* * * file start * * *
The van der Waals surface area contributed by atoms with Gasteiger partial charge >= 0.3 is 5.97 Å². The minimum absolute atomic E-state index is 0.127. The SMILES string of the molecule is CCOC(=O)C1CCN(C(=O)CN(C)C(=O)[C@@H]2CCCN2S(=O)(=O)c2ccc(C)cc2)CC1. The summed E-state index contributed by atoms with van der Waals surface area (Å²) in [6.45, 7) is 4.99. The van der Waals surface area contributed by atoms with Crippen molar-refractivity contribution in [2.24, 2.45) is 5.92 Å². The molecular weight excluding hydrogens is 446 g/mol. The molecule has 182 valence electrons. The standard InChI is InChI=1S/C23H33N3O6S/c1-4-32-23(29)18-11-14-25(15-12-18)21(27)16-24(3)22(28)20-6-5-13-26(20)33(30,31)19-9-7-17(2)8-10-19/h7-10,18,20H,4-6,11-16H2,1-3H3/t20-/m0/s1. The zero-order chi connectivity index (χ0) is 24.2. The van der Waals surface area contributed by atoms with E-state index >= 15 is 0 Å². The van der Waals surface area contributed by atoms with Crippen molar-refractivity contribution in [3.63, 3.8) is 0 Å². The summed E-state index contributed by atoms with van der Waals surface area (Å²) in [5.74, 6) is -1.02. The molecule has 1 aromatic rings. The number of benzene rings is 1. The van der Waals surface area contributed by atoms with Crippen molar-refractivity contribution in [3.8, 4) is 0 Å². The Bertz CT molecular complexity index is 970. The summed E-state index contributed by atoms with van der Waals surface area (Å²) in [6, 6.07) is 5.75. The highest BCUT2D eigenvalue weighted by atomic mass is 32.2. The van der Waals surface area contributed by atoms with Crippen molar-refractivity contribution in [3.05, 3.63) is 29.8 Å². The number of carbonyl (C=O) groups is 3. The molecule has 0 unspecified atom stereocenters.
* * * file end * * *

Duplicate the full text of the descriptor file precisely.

The van der Waals surface area contributed by atoms with Gasteiger partial charge >= 0.3 is 5.97 Å². The minimum absolute atomic E-state index is 0.127. The SMILES string of the molecule is CCOC(=O)C1CCN(C(=O)CN(C)C(=O)[C@@H]2CCCN2S(=O)(=O)c2ccc(C)cc2)CC1. The summed E-state index contributed by atoms with van der Waals surface area (Å²) in [6.45, 7) is 4.99. The van der Waals surface area contributed by atoms with Crippen molar-refractivity contribution in [2.24, 2.45) is 5.92 Å². The molecular weight excluding hydrogens is 446 g/mol. The molecule has 182 valence electrons. The standard InChI is InChI=1S/C23H33N3O6S/c1-4-32-23(29)18-11-14-25(15-12-18)21(27)16-24(3)22(28)20-6-5-13-26(20)33(30,31)19-9-7-17(2)8-10-19/h7-10,18,20H,4-6,11-16H2,1-3H3/t20-/m0/s1. The zero-order chi connectivity index (χ0) is 24.2. The van der Waals surface area contributed by atoms with E-state index >= 15 is 0 Å². The van der Waals surface area contributed by atoms with Crippen molar-refractivity contribution in [3.63, 3.8) is 0 Å². The summed E-state index contributed by atoms with van der Waals surface area (Å²) in [5.74, 6) is -1.02. The molecule has 1 aromatic rings. The number of benzene rings is 1. The van der Waals surface area contributed by atoms with Crippen molar-refractivity contribution in [3.8, 4) is 0 Å². The Bertz CT molecular complexity index is 970. The summed E-state index contributed by atoms with van der Waals surface area (Å²) in [6, 6.07) is 5.75. The highest BCUT2D eigenvalue weighted by atomic mass is 32.2. The van der Waals surface area contributed by atoms with Crippen molar-refractivity contribution in [3.05, 3.63) is 29.8 Å². The number of carbonyl (C=O) groups is 3. The molecule has 0 unspecified atom stereocenters.